Henry Schein Inc., which distributes medical, dental and veterinary supplies throughout the world, was eager to cast a wider net for its healthcare services. But the program was getting bogged down by its donor system: each donation request from an individual was handled manually, requiring time to speak with—and conduct due diligence on—the requestor. The solution? The Health Kit Outreach Program (HKOP). The goal of the program: Increase the number of requests fulfilled and improve efficiency, in terms of handling, budgeting and inventory control processes.
A major element of the program was to offer eight different types of health kits for common health procedures (Medical Diagnostics Equipment, Diabetes Screening, Oral Screening & Prevention) and allocating inventory so that the company could plan costs and ensure availability in advance. The CSR team also implemented a new online process for handing requests, which went a long way in reducing paperwork and expediting the screening process. And by specifying the types of medical kits already available, applicants were more likely to be qualified to receive a donation than when requests were random.
HKOP has worked wonders for Henry Schein: From January 2012 through September 2012, 78 applicants were received and 65 approved, yielding an 83% approval rate versus the company goal of 50%. There were also 65 missions, spanning 27 countries, with 1, 032 kits sent to some of the globe’s most vulnerable areas. —Matthew Schwartz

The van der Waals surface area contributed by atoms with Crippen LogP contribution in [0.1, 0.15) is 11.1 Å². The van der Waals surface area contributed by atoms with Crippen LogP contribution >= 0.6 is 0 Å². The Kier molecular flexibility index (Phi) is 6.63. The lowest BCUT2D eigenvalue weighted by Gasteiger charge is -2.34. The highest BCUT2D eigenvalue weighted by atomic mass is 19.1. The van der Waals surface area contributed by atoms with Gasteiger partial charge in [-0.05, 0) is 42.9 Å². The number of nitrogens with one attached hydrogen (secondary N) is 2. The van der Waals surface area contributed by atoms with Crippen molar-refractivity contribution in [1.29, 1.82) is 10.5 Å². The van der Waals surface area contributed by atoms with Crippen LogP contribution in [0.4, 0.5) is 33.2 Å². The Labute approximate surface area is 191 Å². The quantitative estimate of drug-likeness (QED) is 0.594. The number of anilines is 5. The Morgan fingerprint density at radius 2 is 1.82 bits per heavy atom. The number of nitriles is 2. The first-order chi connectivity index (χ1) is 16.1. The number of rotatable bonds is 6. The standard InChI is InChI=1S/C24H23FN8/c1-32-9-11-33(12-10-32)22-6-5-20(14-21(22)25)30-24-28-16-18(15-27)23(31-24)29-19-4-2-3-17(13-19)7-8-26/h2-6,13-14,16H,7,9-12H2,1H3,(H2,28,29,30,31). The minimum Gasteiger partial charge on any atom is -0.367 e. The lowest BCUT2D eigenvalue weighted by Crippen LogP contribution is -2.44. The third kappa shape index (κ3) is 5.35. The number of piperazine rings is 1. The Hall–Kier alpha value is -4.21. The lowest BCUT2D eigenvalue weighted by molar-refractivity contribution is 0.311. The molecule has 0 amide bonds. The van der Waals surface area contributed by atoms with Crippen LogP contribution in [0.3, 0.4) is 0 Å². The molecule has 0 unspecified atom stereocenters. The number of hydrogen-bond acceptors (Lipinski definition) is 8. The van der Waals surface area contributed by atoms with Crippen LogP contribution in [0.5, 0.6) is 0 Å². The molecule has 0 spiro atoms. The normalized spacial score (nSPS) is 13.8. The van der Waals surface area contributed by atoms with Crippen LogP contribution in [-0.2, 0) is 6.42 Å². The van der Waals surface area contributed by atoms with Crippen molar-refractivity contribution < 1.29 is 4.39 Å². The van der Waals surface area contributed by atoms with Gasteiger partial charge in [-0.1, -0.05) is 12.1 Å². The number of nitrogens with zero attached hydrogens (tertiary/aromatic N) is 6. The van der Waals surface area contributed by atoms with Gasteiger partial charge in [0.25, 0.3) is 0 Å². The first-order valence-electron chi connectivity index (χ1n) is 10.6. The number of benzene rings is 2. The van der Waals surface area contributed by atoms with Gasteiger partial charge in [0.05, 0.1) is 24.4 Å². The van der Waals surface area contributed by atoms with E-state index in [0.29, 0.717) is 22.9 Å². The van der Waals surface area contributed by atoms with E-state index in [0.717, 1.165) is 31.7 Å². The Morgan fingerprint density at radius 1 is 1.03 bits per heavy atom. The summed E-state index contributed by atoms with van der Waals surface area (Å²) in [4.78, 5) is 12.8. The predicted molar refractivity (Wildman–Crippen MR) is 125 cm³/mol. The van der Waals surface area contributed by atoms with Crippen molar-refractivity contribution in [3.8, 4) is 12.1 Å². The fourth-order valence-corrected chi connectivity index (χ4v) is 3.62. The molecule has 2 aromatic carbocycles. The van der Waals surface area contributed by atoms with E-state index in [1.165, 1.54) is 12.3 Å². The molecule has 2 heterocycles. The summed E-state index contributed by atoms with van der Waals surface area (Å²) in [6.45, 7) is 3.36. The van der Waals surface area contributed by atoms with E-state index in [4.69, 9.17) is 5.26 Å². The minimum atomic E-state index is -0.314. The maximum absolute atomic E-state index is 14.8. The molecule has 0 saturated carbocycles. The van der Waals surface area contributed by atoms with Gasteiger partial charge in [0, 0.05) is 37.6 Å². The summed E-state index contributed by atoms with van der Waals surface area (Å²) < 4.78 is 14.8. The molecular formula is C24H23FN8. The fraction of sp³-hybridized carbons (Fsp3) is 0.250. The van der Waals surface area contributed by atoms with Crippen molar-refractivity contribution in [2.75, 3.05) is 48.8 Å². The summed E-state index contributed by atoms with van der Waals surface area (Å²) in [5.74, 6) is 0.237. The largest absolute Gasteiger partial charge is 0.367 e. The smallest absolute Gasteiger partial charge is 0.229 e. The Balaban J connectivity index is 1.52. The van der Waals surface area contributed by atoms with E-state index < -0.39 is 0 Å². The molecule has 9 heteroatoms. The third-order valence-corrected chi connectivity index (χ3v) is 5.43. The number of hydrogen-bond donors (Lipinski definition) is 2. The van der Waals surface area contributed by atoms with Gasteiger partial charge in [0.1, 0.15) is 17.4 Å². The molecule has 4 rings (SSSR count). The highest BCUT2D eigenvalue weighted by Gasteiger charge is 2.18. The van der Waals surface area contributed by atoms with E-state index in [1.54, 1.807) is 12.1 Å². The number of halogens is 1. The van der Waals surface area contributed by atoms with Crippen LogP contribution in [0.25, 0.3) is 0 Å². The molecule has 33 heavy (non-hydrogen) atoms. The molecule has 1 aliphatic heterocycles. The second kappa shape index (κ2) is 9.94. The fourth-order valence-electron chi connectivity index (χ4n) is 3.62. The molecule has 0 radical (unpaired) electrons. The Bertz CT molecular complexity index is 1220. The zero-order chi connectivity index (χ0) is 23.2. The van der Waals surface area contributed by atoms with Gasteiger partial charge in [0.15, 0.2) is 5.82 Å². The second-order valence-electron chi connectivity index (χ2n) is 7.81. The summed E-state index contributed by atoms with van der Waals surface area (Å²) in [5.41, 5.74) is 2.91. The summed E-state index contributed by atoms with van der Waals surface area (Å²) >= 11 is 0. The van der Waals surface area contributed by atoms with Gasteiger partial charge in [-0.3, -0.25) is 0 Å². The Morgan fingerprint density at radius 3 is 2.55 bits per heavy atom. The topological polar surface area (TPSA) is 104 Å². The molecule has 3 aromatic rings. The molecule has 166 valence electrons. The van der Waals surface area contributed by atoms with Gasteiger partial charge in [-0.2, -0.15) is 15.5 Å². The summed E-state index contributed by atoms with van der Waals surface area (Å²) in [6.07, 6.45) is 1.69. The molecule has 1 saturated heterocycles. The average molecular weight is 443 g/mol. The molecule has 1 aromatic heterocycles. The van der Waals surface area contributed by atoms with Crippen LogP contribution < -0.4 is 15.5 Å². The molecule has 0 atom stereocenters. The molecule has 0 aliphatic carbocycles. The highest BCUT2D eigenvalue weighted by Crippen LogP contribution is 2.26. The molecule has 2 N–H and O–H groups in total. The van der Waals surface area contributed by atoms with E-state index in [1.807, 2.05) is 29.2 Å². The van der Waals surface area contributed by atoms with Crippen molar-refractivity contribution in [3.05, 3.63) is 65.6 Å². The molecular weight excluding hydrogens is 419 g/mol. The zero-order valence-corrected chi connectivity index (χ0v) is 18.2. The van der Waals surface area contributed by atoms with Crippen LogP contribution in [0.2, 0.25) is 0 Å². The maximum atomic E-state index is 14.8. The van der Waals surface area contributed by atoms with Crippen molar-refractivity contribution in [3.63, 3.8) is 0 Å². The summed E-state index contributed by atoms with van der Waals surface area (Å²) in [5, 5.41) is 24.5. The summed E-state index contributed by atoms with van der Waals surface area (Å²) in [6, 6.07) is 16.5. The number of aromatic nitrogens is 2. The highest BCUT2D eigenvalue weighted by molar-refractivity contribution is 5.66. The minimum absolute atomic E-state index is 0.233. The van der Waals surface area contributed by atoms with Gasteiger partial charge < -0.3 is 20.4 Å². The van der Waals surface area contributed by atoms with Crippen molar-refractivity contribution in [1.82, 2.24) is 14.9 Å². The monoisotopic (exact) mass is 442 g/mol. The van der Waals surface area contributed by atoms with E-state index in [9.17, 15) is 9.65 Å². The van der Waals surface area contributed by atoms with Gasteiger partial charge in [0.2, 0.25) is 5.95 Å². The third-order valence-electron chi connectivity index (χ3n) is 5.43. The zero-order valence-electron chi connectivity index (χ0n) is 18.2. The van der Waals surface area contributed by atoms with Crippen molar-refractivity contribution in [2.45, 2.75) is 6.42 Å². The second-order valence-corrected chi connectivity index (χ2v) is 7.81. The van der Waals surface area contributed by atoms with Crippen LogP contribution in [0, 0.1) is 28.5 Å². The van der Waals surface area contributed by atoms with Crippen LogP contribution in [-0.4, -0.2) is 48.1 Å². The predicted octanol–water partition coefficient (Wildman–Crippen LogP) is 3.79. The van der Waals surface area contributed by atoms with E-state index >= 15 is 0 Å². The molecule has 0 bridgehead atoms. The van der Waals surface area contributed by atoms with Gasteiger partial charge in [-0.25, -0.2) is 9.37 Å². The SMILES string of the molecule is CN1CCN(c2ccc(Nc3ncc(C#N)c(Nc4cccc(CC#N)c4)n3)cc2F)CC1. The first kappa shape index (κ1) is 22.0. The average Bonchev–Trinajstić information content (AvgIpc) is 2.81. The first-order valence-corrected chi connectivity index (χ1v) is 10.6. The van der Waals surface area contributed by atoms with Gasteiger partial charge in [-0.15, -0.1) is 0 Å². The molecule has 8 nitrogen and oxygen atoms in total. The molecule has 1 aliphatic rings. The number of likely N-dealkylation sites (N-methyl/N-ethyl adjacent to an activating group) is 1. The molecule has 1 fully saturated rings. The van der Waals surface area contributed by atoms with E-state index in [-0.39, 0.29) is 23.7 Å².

File this one under one Pixie Dust That Lasts. In an effort to create healthier generations by partnering with parents to inspire kids to lead healthier lifestyles, Walt Disney in 2010 launched the Magic of Healthy Living initiative, featuring a multi-channel consumer campaign. But in 2012 the entertainment giant wanted to add to some special ingredients to the campaign, becoming the first major media company to set standards for food advertising to kids.
To that end, Walt Disney in June rolled out the Mickey Check, a new tool that makes it easier to identify nutritious choices in stores, online and while on vacation at Walt Disney Parks and Resorts. The nutritional tool now appears on Disney-licensed food products sold at retail stores as well as on qualifying recipes on Disney.com and Family.com, among other media properties.
The campaign garnered healthy returns, as well as recognition from moms, nutrition experts and federal regulators. To wit, the announcement about Mickey Check generated more than 1,375 broadcast hits alone, with an estimated audience of 85 million and ad value of more than $1 million. It’s resonated with perhaps Disney’s most important constituent: moms. Since the June announcement the response from social media has been overwhelmingly positive, while consumers have gone to great lengths to sign online petitions to have other media companies follow in Disney’s footsteps. —Matthew Schwartz